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scheduling a task to watch as
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DLLs are loaded and functions are called.
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As we debug, we can also check the event logs
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to determine which lines of code trigger which events.
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In this case, debugging shows us that XML light that
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DLL is being used to create the XML job file content.
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That should task invokes the task scheduling DLL,
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which is common across the API and GUI implications too.
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We can then see that an RPC runtime DLL is called,
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even though the task is being
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scheduled locally in this instance,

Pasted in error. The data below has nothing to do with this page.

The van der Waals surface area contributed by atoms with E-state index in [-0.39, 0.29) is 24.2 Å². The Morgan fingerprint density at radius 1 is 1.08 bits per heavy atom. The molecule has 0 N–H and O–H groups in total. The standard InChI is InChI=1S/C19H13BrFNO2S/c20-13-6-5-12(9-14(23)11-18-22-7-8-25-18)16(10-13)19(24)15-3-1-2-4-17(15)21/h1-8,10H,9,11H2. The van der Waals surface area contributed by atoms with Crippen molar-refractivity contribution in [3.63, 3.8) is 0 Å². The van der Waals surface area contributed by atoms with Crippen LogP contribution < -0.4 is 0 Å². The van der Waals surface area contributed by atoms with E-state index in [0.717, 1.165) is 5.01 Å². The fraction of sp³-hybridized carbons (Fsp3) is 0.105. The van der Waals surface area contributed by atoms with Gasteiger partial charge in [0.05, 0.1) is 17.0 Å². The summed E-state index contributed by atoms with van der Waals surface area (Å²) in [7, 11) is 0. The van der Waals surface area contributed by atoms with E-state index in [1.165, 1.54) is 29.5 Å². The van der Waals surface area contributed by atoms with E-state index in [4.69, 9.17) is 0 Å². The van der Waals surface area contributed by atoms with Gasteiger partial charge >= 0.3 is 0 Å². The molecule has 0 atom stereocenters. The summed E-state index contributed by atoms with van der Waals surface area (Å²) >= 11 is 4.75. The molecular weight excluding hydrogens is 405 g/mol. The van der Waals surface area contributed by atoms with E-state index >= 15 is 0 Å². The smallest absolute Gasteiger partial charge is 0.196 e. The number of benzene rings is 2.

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which then makes a cyst call that seems to execute
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both the registered key creation
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and the dump file creation.
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With those events, both the 4663 and 4698 events
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are triggered and logged.
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Keep in mind that debugging can require
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a significant amount of
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low-level behavioral knowledge to interpret,
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and thus can be very difficult
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for those without that background.
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Summarizing our research, including
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extending it past just what we've covered so far,
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we have identified a few candidates
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for low variance behaviors.
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One is the creation of
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a job file within the test directory.
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File creation is probably very noisy,
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so it needs to be filtered.
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Events don't provide information